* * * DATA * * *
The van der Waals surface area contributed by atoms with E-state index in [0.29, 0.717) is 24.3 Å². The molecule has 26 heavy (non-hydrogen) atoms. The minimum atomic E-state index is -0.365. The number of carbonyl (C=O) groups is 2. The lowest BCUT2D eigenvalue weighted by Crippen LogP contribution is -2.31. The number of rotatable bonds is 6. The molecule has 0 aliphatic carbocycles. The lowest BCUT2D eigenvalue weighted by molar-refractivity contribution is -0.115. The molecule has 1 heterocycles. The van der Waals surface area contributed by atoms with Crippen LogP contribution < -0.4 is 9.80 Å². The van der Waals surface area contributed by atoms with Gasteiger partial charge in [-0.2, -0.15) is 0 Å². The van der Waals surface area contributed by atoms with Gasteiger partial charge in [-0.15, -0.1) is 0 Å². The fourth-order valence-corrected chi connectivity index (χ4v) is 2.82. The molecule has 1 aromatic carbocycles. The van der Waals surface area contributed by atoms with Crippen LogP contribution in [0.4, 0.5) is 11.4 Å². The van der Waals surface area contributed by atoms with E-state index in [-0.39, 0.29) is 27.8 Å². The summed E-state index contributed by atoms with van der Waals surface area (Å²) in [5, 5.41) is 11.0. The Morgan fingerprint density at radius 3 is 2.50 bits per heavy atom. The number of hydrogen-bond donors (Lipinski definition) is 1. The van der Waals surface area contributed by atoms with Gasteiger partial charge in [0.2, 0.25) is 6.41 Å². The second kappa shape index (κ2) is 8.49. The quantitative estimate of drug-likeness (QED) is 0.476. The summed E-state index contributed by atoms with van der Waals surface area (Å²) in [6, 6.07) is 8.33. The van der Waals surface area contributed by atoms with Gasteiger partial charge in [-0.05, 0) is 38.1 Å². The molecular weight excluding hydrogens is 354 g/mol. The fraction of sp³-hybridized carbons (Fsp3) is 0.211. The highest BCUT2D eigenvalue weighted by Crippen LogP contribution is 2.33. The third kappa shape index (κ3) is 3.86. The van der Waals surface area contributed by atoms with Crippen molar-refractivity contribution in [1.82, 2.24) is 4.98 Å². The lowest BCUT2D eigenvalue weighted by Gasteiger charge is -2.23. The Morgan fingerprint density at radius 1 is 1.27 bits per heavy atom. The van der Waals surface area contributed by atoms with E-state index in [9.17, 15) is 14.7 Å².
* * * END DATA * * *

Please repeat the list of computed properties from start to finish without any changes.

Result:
The van der Waals surface area contributed by atoms with E-state index in [0.29, 0.717) is 24.3 Å². The molecule has 26 heavy (non-hydrogen) atoms. The minimum atomic E-state index is -0.365. The number of carbonyl (C=O) groups is 2. The lowest BCUT2D eigenvalue weighted by Crippen LogP contribution is -2.31. The number of rotatable bonds is 6. The molecule has 0 aliphatic carbocycles. The lowest BCUT2D eigenvalue weighted by molar-refractivity contribution is -0.115. The molecule has 1 heterocycles. The van der Waals surface area contributed by atoms with Crippen LogP contribution < -0.4 is 9.80 Å². The van der Waals surface area contributed by atoms with Gasteiger partial charge in [-0.2, -0.15) is 0 Å². The van der Waals surface area contributed by atoms with Gasteiger partial charge in [-0.15, -0.1) is 0 Å². The fourth-order valence-corrected chi connectivity index (χ4v) is 2.82. The molecule has 1 aromatic carbocycles. The van der Waals surface area contributed by atoms with Crippen LogP contribution in [0.4, 0.5) is 11.4 Å². The van der Waals surface area contributed by atoms with E-state index in [-0.39, 0.29) is 27.8 Å². The summed E-state index contributed by atoms with van der Waals surface area (Å²) in [5, 5.41) is 11.0. The Morgan fingerprint density at radius 3 is 2.50 bits per heavy atom. The number of hydrogen-bond donors (Lipinski definition) is 1. The van der Waals surface area contributed by atoms with Gasteiger partial charge in [0.2, 0.25) is 6.41 Å². The second kappa shape index (κ2) is 8.49. The quantitative estimate of drug-likeness (QED) is 0.476. The summed E-state index contributed by atoms with van der Waals surface area (Å²) in [6, 6.07) is 8.33. The van der Waals surface area contributed by atoms with Gasteiger partial charge in [-0.05, 0) is 38.1 Å². The molecular weight excluding hydrogens is 354 g/mol. The fraction of sp³-hybridized carbons (Fsp3) is 0.211. The highest BCUT2D eigenvalue weighted by Crippen LogP contribution is 2.33. The third kappa shape index (κ3) is 3.86. The van der Waals surface area contributed by atoms with Crippen molar-refractivity contribution in [1.82, 2.24) is 4.98 Å². The lowest BCUT2D eigenvalue weighted by Gasteiger charge is -2.23. The Morgan fingerprint density at radius 1 is 1.27 bits per heavy atom. The van der Waals surface area contributed by atoms with E-state index in [9.17, 15) is 14.7 Å².